Jinkies! It's Daphne & Velma in a Pre-Scooby Girl Power Adventure

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Daphne & Velma

Before Mystery, Inc, there was Ridgely High -- where two students, Daphne Blake (SARAH JEFFERY, WAYWARD PINES) and Velma Dinkley (SARAH GILMAN, LAST MAN STANDING), first meet in real life after having been online BFFs.

Daphne has just transferred to Ridgely, a high-tech school that would make a Jetson's jaw drop. She's led a charmed life where everything has always worked out and good things come easily to her. She also believes in ghosts and aliens. But there's a secret behind Daphne's good luck that gets stripped away, leaving her to her own devices for the first time in her life.

Velma is a sullen student who purposely stays off the academic radar despite being the smartest person in the school. She's not thrilled to learn that her Internet mystery-solving partner is going to be coming to Ridgely, and it takes us a while to figure out why: there are strange things going on at the school, funded by tech-wizard Tobias Bloom (ADAM FAISON). The top students have been disappearing, only to reappear in zombified states, drained of all their creative energy.

It's a mystery worthy of the Scooby-Doo gang, but they're not around -- yet! Fortunately, Ridgely High has the girl power of Daphne & Velma to sleuth out the clues, solve the mystery, and pull off the grand reveal.

This re-imagining of the characters plays both with type and against type. Daphne is still a bit of an innocent who loves being fashionable, and Velma is still deeply into the scientific method. However, Daphne is also self-assertive, and Velma is capable of being a physical challenge when put to the test, making DAPHNE & VELMA a very female-positive movie.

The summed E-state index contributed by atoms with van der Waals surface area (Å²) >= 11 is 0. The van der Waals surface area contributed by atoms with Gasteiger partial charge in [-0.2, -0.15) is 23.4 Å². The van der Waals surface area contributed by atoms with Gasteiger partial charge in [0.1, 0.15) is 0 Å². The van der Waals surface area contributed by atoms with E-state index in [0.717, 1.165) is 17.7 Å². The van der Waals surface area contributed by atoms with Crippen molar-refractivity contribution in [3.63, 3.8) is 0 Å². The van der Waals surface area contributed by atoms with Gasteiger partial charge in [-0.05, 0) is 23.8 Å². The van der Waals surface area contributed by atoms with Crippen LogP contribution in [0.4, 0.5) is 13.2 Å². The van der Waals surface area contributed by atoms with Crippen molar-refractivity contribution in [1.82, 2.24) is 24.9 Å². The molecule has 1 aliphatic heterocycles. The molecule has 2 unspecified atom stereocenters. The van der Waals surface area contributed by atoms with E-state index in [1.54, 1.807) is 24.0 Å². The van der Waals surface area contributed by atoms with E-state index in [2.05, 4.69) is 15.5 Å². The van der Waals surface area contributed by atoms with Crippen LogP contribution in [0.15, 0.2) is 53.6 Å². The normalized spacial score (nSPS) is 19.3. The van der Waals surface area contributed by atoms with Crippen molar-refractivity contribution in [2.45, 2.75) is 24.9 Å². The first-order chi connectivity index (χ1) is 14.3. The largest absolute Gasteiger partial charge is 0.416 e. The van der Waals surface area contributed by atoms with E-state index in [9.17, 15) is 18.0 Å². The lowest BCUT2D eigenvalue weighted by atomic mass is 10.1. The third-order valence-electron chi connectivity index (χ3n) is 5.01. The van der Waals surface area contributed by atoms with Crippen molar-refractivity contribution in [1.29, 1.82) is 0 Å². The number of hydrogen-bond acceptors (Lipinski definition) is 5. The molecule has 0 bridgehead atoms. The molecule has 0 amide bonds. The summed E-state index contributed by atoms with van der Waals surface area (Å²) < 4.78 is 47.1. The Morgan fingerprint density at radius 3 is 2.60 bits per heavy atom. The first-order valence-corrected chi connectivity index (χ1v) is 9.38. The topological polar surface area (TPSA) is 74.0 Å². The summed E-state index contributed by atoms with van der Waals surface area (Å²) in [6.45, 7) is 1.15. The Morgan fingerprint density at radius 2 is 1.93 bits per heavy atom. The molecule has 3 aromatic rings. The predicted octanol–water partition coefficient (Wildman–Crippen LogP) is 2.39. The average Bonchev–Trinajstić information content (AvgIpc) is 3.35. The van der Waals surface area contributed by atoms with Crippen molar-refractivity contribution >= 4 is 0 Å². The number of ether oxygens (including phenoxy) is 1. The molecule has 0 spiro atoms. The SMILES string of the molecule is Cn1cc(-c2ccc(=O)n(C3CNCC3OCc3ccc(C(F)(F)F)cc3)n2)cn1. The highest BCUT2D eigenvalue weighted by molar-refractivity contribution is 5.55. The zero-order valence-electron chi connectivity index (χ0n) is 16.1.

Plot-wise, DAPHNE & VELMA is a bit of a Nickelodeon or Disney Channel kind of film; the adults are a bit on the flighty, goofy side -- Daphne's father (BRIAN STEPANEK, YOUNG SHELDON) is the ultimate in helicopter parents, and Velma's aunt and school principal (ARDEN MYRIN, SHAMELESS) governs through ideas like 'Shame Stickers' and 'Resolution Sofas -- and the kids are the ones who know what's happening and have all the sensitivity and optimism. So if you're over 30, you'll probably roll your eyes at the "Here we go again"-ness of the movie.

On the plus side, Director Suzi Yoonessi has made sure that elements of the classic SCOOBY-DOO series are all there: the daisy designs from the Mystery Machine permeate the background; there's a chase scene that takes place against a single background; blocking sequences with the girls peeking around corners or having their heads appear together in doorways; and -- my personal favorite -- the dark room where all you can see are illuminated eyeballs! And, of course, the unmasking of the villain and the meddling kids line!

Sarah Jeffery and Sarah Gilman absolutely embody the characters of Daphne and Velma, and I should not be surprised at all to find the duo paired up again for a follow-on film. This adventure even sets it up at the end, just in case. If they do, count me ready.

3.5 / 5.0